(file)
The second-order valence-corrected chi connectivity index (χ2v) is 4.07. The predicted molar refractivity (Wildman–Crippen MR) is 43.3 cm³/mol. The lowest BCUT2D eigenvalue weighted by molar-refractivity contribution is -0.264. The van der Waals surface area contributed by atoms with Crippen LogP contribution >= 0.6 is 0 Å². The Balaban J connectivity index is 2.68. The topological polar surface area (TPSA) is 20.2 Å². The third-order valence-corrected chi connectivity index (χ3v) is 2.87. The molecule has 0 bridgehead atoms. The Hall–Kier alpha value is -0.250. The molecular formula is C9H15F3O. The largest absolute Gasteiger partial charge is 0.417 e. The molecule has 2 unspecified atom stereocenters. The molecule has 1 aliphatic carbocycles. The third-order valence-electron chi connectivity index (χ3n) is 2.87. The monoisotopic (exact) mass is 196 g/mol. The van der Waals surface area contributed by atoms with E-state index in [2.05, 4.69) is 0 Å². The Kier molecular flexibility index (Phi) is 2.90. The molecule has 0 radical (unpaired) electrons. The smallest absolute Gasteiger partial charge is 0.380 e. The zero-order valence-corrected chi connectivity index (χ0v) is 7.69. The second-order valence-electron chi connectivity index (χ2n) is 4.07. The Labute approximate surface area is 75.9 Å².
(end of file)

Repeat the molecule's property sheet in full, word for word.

The second-order valence-corrected chi connectivity index (χ2v) is 4.07. The predicted molar refractivity (Wildman–Crippen MR) is 43.3 cm³/mol. The lowest BCUT2D eigenvalue weighted by molar-refractivity contribution is -0.264. The van der Waals surface area contributed by atoms with Crippen LogP contribution >= 0.6 is 0 Å². The Balaban J connectivity index is 2.68. The topological polar surface area (TPSA) is 20.2 Å². The third-order valence-corrected chi connectivity index (χ3v) is 2.87. The molecule has 0 bridgehead atoms. The Hall–Kier alpha value is -0.250. The molecular formula is C9H15F3O. The largest absolute Gasteiger partial charge is 0.417 e. The molecule has 2 unspecified atom stereocenters. The molecule has 1 aliphatic carbocycles. The third-order valence-electron chi connectivity index (χ3n) is 2.87. The monoisotopic (exact) mass is 196 g/mol. The van der Waals surface area contributed by atoms with E-state index in [2.05, 4.69) is 0 Å². The Kier molecular flexibility index (Phi) is 2.90. The molecule has 0 radical (unpaired) electrons. The smallest absolute Gasteiger partial charge is 0.380 e. The zero-order valence-corrected chi connectivity index (χ0v) is 7.69. The second-order valence-electron chi connectivity index (χ2n) is 4.07. The Labute approximate surface area is 75.9 Å².